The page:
Use this URL to cite or link to this record in EThOS: http://ethos.bl.uk/OrderDetails.do?uin=uk.bl.ethos.599414
Title: Investigating the role of aminopeptidase N in Cry1Ac toxicity using transgenic expression and molecular genetic analysis
Author: Gill, M. B.
Awarding Body: University of Cambridge
Current Institution: University of Cambridge
Date of Award: 2000
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Abstract:
Although fourteen putative receptors for δ-endotoxins have been identified to data from midgut tissue of several lepidopteran subspecies, no evidence exists for their functioning as actual receptors in vivo. Of particular interest to work undertaken in this dissertation was the identification of several putative receptors from the midgut of M. sexta, a lepidopteran subspecies which demonstrates sensitivity to Cry1 toxins. One of these putative receptors, an aminopeptidase N (APN), has been extensively studied in this dissertation in an attempt to evaluate its contribution to the insect toxicity mechanism in vivo. To demonstrate that this protein is the only component required to trigger the Cry1Ac induced cytotoxicity observed in M. sexta, the APN has been expressed within a non-susceptibility host, Drosophila melanogaster. In order to achieve this expression, the Gal4 enhancer trap technique has been employed enabling the directed expression of this lepidopteran APN within the larval stages of the Drosophila in both the midgut and mesodermal tissue. The appearance of toxin susceptibility and tissue specific damage in the otherwise non-susceptible dipteran insect provides strong evidence that this APN is a functional receptor for the Bt specific Cry1Ac toxin in vivo. Additional work covered in this dissertation includes the analysis of the distribution of several putative toxin receptors along the midgut of M. sexta and the identification and cloning of six novel, APN putative receptors from several lepidopteran subspecies.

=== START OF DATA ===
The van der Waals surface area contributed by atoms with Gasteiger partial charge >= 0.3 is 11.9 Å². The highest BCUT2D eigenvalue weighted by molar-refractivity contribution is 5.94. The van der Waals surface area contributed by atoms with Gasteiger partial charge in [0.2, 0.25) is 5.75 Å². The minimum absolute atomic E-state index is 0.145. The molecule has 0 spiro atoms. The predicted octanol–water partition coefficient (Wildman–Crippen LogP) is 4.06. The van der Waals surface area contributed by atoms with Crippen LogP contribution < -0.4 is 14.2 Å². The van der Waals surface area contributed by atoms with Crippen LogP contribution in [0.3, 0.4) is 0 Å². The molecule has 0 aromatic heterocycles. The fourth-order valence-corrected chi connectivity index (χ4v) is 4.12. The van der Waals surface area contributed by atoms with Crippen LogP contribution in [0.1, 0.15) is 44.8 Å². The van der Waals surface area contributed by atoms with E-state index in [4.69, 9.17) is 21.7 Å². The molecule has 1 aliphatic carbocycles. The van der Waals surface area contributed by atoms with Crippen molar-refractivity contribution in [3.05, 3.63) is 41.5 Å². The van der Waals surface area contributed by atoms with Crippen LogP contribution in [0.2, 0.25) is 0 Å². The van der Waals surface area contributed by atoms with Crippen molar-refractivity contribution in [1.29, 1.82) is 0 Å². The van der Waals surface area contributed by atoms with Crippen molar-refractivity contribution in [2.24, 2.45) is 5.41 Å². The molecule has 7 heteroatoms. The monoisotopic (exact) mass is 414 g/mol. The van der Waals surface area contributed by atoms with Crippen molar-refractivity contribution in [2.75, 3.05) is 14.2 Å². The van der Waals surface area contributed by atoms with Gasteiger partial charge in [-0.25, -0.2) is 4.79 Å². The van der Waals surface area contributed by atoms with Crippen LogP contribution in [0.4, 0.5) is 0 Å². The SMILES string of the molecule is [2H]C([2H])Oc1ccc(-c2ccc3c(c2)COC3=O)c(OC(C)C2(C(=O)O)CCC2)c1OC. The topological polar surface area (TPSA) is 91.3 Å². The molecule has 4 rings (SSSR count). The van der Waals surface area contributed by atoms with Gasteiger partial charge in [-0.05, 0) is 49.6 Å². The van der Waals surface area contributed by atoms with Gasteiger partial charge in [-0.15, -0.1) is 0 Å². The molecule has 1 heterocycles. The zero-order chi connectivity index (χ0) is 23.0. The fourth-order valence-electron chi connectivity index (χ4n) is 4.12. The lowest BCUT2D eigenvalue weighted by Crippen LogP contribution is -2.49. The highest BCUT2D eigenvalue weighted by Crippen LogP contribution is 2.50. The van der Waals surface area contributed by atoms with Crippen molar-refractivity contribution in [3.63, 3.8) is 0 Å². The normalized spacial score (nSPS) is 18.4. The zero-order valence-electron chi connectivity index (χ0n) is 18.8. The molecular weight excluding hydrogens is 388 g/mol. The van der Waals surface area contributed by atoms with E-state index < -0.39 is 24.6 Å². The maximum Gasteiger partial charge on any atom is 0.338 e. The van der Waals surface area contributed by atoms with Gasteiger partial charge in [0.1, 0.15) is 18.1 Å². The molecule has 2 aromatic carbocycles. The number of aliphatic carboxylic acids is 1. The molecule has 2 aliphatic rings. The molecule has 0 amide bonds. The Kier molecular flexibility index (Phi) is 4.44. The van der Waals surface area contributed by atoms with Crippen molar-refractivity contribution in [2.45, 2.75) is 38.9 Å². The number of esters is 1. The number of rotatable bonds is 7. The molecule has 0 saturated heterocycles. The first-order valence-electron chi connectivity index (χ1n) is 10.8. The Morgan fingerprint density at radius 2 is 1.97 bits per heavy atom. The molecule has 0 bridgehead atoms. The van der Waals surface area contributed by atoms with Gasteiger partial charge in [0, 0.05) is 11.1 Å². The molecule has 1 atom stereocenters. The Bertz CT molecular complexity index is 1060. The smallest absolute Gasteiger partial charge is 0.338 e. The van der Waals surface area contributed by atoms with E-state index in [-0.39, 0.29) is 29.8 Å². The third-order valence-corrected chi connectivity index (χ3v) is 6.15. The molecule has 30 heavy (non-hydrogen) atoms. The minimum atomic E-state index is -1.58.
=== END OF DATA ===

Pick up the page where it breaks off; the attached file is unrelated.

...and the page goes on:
Supervisor: Not available Sponsor: Not available
Qualification Name: Thesis (Ph.D.) Qualification Level: Doctoral
EThOS ID: uk.bl.ethos.599414  DOI: Not available
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